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Cracking down on illegal fishing gear in Lake Victoria bears fruit

Tanzanian government’s operation has uncovered a new type of illegal fishing net used in Lake Victoria, pointing to rampant cases of illegal fishing in the Lake. Photo by Water Journalists Africa

Friday May 25th, 2018

By Nyamiti Kayora and Sylvester Bulengela

In Nyamatongo village, Sengerema District of Mwanza Province can be found Joseph Kando Mkama, a well known fisherman, who goes by the name “The Dove” among his contemporaries. He has just been caught by law enforcers in possession of illegal fishing nets worth more than 1 billion Tanzanian shillings ($440,000).

Mkama is in contravention of the government’s directive to surrender illegal fishing gear by the March 1st deadline, in the first phase of an operation to rid Lake Victoria of such equipment. He had hidden some of the equipment by burying it in the farm and inside a house that was under construction.

“It was difficult to discover the illegal equipment given the region’s terrain and the fact that crops had already grown,” said Wenceslaus Ruhasile, Operation Commander in charge of Sengerema and Buchosa districts. He thanked the intelligence given to his team, which led them to the confiscation of the gear.

The government’s operation has uncovered a new type of illegal fishing net used in Lake Victoria, pointing to rampant cases of illegal fishing in the Lake.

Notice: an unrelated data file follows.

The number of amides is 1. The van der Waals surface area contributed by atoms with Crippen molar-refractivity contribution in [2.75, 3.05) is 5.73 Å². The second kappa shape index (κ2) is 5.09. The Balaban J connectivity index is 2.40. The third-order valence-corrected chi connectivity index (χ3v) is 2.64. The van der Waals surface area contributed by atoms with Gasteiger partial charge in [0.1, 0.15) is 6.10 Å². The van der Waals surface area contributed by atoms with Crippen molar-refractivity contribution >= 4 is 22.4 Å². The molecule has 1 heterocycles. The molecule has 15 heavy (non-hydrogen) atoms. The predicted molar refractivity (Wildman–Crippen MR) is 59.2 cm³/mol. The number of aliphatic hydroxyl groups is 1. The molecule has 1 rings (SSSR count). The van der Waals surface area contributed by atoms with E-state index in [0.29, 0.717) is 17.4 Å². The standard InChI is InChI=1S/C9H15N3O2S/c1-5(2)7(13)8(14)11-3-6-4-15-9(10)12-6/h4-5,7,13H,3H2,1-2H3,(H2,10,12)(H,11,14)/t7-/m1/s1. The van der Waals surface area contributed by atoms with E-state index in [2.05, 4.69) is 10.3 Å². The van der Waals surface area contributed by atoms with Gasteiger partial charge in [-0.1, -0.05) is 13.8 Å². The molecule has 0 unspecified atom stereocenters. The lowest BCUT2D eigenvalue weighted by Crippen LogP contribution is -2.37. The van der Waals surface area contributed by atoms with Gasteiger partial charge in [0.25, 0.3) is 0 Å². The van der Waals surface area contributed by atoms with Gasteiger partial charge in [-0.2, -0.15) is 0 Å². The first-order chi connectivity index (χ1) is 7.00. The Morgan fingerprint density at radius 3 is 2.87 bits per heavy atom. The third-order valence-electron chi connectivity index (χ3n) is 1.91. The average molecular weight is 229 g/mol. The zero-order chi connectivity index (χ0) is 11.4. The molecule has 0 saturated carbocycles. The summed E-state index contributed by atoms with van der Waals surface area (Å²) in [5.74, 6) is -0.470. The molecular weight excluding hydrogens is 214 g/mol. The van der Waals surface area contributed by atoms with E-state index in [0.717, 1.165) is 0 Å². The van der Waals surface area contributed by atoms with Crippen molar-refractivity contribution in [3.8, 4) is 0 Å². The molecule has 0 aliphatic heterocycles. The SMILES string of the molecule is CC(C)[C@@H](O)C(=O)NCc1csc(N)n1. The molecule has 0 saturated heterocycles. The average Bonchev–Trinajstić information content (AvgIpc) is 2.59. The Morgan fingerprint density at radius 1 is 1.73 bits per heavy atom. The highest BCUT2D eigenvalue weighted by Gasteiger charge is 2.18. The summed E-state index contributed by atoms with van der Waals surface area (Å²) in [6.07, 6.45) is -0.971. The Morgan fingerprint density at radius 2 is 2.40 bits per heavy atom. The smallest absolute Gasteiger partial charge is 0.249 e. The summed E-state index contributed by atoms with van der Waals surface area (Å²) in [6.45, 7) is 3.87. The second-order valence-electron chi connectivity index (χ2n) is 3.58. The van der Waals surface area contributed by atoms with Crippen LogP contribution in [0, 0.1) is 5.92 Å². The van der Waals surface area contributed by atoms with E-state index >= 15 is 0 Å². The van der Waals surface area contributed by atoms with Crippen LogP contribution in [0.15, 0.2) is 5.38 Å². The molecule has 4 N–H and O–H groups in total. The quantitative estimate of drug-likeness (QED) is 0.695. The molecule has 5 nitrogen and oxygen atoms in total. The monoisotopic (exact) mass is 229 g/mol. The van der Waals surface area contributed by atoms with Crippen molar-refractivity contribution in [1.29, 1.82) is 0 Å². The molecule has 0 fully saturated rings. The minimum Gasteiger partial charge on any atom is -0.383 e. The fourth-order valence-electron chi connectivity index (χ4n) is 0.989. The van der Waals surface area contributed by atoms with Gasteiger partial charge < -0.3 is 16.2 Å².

“Judging by the design, these nets appear to have the potential for causing more harm,” added Ruhasile.

He explained that this type of net has 400 holes along its breadth and 600 holes along its length. Some of the nets were also recovered from a hill where they were hidden.

The accused fisherman confessed to carrying out illegal fishing for many days, fully aware it was against the law.

“I have been using the nets for a very long time,” said Kando, the accused fisherman. He reiterated that no fisherman is insulated from the law and begged for leniency.

Ruhasile explained that government officials identified five areas where the nets had been buried. Twenty-four motor boat engines were also impounded in the operation.

In addition to destroying the illegal fishing gear by burning – in accordance with the fishing law of 2003 section 23 – the offender is made to pay a steep fine.

“Generally, up to 240 million Tanzanian shillings ($105,386) fine is imposed for undermining the economy, which should be paid within 24 hours,” stressed Magese Bulai, the General Manager, Fisheries.

This is the second phase of the operation aimed at putting a stop to illegal fishing that has undermined the fish resource for a very long time.

This story was supported by a story grant from InfoNile and Code for Africa. It was originally published on Star TV. Video in Swahili 

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